Racial Justice

Liberals care a great deal about the harm done to people because of the color of their skin. They equally care about unjust individuals and systems that keep some people from succeeding. Conservatives also care about harm and injustice. But their care is tempered by other factors that liberals are not typically as concerned about. Conservatives also care a great deal about social hierarchies and authority. A person who subverts authority causes instability in a community. Therefore, a conservative may be alarmed by racial injustice, but they tend to be enraged by rioters and protesters. They will also tend to impulsively take the side of the police in a dispute. They will certainly not judge all police or even many police to be corrupt. They will have no patience whatsoever for a person (especially a white liberal) who wants to “abolish the police” in an effort to bring about justice. This is morally incoherent to a conservative. How can a society have justice without order? This is why Donald Trump’s “law and order” routine works.

The “build the wall” narrative provides another example. This taps into a conservatives desire for order in a society. A properly ordered society cannot have people just flouting the law without penalty. A conservative’s drive for in-group loyalty may also lead him to want to keep undocumented workers out of the country. This in-group loyalty does have the risk of turning toxic. It’s fair to call some conservatives “xenophobic” or even racist, but Haidt points out it may also be an example of that ancient impulse of wanting to protect the “tribe” from uninvited outsiders. This in-group foundation also affects the fairness foundation. A liberal who isn’t as concerned about the in-group foundation might say that a wall causes harm and is cruel towards undocumented immigrants. A conservative might say that building a wall is about fairness because it will help to protect jobs and opportunities for those who are in this country legally. All of this is very controversial of course. All I’m trying to get you to see is that it is lazy to simply conclude that because a conservative disagrees with you, he must be a racist. It is almost never that simple.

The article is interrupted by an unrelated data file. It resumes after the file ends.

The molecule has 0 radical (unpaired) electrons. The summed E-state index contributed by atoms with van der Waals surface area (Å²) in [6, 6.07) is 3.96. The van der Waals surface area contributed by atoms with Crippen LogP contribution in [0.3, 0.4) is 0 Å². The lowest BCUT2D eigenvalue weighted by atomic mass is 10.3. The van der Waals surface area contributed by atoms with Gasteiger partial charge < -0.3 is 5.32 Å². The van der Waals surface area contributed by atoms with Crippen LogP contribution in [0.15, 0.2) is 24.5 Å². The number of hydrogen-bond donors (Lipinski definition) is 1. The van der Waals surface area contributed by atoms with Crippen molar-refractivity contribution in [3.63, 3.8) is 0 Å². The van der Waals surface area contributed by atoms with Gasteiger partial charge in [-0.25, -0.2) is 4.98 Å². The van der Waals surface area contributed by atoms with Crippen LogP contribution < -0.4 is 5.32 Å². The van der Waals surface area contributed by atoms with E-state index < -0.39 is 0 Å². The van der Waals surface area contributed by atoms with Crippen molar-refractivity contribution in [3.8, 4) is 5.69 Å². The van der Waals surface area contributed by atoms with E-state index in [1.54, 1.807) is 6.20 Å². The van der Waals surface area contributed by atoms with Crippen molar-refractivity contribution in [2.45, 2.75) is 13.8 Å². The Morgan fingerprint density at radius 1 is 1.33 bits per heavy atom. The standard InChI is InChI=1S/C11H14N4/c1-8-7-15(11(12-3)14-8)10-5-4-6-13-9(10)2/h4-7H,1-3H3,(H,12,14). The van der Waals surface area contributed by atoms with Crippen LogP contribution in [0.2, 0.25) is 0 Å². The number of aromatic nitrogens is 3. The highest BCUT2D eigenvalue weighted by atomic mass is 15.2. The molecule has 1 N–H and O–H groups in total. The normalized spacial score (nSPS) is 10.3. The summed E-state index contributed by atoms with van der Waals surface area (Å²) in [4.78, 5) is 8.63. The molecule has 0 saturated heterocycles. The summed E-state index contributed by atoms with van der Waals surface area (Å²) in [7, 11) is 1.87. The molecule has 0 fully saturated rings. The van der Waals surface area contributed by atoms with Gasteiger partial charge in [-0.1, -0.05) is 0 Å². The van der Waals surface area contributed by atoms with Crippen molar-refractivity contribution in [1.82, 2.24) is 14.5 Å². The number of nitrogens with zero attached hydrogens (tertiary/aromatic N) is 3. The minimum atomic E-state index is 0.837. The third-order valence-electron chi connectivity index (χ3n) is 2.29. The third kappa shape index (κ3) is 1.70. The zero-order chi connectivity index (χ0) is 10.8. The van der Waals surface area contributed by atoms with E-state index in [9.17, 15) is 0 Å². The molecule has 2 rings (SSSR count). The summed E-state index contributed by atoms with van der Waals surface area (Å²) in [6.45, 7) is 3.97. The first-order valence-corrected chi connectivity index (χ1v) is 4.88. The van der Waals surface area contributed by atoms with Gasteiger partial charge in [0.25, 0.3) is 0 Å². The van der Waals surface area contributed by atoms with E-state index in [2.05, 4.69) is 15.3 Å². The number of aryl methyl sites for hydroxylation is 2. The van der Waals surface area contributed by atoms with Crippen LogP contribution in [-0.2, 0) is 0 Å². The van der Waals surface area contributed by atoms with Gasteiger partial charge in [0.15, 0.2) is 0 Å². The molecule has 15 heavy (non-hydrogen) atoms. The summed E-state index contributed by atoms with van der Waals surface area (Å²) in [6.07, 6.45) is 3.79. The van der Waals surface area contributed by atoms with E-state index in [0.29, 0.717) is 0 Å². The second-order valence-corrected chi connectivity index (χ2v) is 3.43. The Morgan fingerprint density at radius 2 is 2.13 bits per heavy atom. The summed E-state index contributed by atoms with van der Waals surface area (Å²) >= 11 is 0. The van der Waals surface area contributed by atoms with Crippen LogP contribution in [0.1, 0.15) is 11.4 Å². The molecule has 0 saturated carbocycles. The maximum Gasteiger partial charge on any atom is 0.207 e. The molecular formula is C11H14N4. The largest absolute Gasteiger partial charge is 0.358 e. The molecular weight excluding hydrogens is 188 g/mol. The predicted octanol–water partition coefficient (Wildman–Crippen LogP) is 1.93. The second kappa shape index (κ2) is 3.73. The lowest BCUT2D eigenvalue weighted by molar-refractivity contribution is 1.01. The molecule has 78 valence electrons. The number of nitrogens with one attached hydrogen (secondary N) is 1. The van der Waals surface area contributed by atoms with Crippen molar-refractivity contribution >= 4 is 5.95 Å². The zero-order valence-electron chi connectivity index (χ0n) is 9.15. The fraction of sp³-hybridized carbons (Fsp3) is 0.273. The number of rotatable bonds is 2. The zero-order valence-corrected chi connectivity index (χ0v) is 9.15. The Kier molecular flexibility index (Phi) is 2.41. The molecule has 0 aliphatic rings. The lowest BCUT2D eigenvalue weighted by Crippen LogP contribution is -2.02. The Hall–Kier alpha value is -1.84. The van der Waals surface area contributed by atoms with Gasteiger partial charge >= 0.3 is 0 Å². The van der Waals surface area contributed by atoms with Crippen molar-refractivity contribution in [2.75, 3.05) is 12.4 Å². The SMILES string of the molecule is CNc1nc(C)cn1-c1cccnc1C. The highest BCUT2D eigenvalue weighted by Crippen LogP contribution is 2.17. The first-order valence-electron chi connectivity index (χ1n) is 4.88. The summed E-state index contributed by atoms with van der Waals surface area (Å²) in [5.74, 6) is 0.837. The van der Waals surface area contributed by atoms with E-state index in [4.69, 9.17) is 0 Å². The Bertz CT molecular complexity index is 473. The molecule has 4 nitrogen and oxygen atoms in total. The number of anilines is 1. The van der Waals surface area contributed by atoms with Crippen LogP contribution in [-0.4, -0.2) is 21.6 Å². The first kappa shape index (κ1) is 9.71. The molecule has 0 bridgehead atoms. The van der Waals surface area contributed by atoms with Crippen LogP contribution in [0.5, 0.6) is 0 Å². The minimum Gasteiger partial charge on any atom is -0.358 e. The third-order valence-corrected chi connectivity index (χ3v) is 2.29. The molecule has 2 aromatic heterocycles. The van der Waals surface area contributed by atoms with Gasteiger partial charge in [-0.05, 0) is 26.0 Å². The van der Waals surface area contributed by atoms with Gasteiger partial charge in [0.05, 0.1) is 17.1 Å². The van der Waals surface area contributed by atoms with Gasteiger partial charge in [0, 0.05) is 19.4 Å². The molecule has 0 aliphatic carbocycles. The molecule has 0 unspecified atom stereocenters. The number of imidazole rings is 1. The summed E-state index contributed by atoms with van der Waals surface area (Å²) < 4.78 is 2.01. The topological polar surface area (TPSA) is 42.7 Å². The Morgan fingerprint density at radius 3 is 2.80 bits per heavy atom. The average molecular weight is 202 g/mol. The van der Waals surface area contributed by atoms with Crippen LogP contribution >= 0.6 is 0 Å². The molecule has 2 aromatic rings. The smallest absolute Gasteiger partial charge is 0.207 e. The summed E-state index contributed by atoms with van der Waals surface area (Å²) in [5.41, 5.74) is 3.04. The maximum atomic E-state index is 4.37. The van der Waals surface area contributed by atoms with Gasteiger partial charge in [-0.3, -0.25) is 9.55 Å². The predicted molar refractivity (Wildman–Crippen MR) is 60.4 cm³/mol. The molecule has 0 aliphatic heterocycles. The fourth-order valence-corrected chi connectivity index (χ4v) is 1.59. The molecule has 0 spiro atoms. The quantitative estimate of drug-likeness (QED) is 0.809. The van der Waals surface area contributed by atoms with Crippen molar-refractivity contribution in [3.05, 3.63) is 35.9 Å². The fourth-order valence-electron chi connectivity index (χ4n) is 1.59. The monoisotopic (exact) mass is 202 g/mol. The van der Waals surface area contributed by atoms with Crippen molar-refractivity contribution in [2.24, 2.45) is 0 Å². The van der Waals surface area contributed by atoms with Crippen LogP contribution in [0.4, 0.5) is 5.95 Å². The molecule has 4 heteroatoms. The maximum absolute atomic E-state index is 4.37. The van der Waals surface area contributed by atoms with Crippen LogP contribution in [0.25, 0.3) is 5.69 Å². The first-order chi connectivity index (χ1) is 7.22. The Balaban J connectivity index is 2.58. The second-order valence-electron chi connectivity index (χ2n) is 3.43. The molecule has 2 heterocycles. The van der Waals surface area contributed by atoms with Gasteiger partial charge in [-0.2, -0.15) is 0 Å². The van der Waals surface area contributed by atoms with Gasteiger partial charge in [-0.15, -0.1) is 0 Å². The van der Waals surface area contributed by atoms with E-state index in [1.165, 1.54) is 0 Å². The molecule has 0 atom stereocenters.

Same-Sex Marriage

A strongly liberal person tends to see same-sex marriage (SSM) as a matter of justice and fairness. It isn’t right that two adults in love are not given the same rights as everyone else simply because they are the same sex. Further, not allowing them to get married is just cruel and causes harm. They may further argue that it’s no one’s business who someone chooses to marry. Two men getting married doesn’t affect your life at all, so get over it.

A strongly conservative person may object to SSM, but not simply because he is a bigot. He has a more complex way of understanding the issue. All five of the foundations come into play. First, conservatives tend to believe in the sanctity of institutions. Marriage is sacred. Therefore, it matters that it be kept pure and not be redefined. Because of the in-group foundation, they would also argue that SSM does affect everyone in a society. We are not isolated individuals who happen to live in proximity to each other. No, we live in a complex, interconnected society. When an institution like marriage is undermined or changed we all feel the effects. Because of the authority foundation, a conservative will fear that the effects of changing an important institution like marriage will be destabilizing. Many conservatives are torn on this issue because they also find themselves caring about fairness and potential harm. It is true that some conservatives may hate gay people, but the overwhelming majority do not. They care that people are able to live free and fulfilled lives. But because they are reasoning from all five foundations, they struggle with the complexities of this issue more than a liberal.

We could give all sorts of other examples where MFT comes into play, but I don’t want you to miss the point of this post. Our political discourse is always better when we attempt to understand each other. Your uncle votes differently than you not necessarily because he’s simple, but because his moral framework is complex.